word "fun" should never be used in the same sentence. Daniel Ghosal, an
Indian-American, says the Americans who come to India for yoga are seen
by the Indians as "kind of 'cracked.'" Indians don't think of yoga as a
social trend. "The lighting of candles and all that," Ghosal says
dismissively. "To Indians, it's just yoga."

"The Path of the Peaceful Warrior," by Anne Cushman, is also an amusing
piece. In it--after lighting a fire with newspapers in which she sees
headlines about terror and anthrax burning away, and after "folding into
the silence and surrender of a deep forward bend" (that's classic yoga
writing; you just have to push past it)--Cushman proposes a "Yogic
Battle Plan for the War on Terror." I suppose it's better than beefing
up your naval program at Newport News...

The first step: "Stop." I like that. That should be the entirety of an
Op-Ed piece on the Middle East crisis.

There is also "Contemplate death." Under that weighty heading, Cushman
includes this nice aperçu: "The American government's
instruction to 'Be on high alert, yet go about your ordinary life' may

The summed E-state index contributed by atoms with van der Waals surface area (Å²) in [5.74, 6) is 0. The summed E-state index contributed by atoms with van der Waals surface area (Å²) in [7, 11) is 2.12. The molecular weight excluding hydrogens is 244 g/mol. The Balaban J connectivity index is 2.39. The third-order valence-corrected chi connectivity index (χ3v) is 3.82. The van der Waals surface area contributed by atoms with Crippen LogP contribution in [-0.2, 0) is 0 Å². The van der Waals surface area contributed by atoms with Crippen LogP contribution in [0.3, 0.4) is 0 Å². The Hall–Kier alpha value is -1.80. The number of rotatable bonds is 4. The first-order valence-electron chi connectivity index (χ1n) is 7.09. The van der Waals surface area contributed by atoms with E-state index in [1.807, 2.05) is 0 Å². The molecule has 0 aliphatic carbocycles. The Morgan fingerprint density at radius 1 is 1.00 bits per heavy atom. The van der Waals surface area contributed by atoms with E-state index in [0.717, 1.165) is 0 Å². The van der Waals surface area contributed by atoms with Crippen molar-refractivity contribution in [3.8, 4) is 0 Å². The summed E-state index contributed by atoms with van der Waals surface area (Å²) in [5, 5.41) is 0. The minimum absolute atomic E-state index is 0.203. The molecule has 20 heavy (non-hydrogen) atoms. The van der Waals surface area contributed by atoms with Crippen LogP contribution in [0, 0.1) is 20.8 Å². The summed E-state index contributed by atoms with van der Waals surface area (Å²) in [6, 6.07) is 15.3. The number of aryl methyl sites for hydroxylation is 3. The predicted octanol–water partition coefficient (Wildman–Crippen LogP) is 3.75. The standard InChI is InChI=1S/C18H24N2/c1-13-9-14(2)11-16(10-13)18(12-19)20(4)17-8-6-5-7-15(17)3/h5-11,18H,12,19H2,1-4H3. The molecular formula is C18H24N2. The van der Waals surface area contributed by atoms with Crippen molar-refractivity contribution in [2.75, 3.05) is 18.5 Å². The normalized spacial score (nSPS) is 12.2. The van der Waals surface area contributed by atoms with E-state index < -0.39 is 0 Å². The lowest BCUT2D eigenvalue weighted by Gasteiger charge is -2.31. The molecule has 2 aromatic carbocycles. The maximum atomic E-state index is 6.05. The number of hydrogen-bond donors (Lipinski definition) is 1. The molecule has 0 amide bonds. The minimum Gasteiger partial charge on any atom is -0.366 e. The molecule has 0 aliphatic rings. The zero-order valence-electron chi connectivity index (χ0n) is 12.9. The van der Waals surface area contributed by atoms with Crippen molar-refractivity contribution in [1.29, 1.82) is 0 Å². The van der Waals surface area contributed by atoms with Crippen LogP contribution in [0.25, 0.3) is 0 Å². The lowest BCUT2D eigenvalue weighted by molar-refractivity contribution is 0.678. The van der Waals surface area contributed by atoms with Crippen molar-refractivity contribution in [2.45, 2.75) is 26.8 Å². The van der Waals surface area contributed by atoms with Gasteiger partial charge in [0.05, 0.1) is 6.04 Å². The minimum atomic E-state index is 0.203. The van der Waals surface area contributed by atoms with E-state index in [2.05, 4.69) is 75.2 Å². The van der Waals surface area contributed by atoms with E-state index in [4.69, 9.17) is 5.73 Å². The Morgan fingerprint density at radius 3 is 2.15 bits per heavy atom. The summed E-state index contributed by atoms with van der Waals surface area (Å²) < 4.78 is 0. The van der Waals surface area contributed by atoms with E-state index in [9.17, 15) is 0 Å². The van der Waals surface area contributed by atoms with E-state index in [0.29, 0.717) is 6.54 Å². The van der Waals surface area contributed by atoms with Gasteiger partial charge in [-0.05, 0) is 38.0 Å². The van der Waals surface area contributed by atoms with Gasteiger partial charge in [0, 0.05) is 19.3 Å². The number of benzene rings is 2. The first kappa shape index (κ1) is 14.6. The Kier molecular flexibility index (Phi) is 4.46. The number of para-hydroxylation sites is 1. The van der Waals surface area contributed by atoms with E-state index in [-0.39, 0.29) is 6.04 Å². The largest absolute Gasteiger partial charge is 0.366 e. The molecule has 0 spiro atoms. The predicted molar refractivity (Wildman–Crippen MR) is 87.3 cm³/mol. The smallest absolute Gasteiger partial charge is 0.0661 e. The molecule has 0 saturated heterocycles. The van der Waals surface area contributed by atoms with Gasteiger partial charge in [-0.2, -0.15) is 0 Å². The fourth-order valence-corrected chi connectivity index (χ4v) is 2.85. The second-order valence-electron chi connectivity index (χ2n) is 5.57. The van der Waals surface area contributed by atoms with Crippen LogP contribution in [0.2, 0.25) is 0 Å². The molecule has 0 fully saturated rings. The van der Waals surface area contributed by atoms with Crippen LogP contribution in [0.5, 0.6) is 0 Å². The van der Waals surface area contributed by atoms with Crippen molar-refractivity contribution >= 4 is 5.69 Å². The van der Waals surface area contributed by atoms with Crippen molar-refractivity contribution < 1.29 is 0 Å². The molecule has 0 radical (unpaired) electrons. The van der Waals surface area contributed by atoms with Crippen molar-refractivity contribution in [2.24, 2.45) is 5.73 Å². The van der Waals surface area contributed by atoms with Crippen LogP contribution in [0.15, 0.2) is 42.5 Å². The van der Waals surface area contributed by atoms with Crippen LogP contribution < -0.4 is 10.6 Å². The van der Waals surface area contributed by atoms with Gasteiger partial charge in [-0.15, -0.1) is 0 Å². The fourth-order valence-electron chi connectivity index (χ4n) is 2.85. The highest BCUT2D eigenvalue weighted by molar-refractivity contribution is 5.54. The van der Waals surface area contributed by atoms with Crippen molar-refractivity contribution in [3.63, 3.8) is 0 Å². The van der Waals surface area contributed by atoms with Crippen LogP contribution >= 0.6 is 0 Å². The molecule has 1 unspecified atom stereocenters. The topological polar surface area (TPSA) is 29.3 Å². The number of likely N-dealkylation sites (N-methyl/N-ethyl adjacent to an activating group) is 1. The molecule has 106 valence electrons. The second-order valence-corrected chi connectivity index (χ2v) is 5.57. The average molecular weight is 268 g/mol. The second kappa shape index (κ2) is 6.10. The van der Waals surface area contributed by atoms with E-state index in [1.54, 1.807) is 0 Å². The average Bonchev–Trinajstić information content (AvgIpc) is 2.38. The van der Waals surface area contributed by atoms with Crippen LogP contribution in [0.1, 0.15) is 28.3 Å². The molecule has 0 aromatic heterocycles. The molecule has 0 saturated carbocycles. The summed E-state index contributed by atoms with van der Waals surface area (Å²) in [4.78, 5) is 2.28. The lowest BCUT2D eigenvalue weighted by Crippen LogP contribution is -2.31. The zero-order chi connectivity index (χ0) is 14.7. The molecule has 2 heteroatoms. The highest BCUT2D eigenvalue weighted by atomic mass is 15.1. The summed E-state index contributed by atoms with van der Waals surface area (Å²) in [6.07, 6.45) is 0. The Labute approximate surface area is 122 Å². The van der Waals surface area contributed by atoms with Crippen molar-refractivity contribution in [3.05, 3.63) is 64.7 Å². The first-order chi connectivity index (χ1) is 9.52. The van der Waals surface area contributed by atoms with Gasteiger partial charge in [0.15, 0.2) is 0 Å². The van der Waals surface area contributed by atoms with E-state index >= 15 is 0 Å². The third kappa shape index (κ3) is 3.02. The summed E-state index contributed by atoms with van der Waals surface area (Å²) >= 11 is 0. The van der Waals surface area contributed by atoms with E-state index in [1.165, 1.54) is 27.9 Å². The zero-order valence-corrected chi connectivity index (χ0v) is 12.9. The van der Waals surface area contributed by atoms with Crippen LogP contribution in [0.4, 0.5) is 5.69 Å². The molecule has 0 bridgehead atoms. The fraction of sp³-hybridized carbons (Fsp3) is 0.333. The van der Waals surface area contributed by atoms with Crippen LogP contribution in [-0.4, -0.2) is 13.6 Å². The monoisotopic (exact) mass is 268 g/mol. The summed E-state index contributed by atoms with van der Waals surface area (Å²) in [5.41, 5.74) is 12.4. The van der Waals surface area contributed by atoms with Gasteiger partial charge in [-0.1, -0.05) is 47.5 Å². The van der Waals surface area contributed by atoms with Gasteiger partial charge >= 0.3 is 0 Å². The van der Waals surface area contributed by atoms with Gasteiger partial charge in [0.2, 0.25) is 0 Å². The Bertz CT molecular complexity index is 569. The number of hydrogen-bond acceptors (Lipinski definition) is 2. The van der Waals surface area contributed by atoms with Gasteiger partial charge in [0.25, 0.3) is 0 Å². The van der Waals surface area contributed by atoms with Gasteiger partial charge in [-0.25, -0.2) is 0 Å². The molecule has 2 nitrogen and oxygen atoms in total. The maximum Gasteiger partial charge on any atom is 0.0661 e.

have struck many people as all but impossible, but that paradoxical
injunction is actually...a core yogic practice." (Don't tell Rumsfeld!)
Under "Look Deeply," Cushman cites Tricycle editor James
Shaheen's remark that bin Laden was "inadvertently speaking the Buddhist
truth of interdependence when he said, 'Until there is peace in the
Middle East, there will be no peace for Americans at home.'" "Practice
nonviolence" is another step in the yogic battle; "take action," the
last. By the end, Yoga Journal is beginning to sound like the
editors of Southern Exposure.

Sad News

Earthtimes, the monthly environmental and social paper
spiritedly edited for twelve years by the effervescent Pranay Gupte, is
folding up shop after July for lack of funding. As Gupte said in a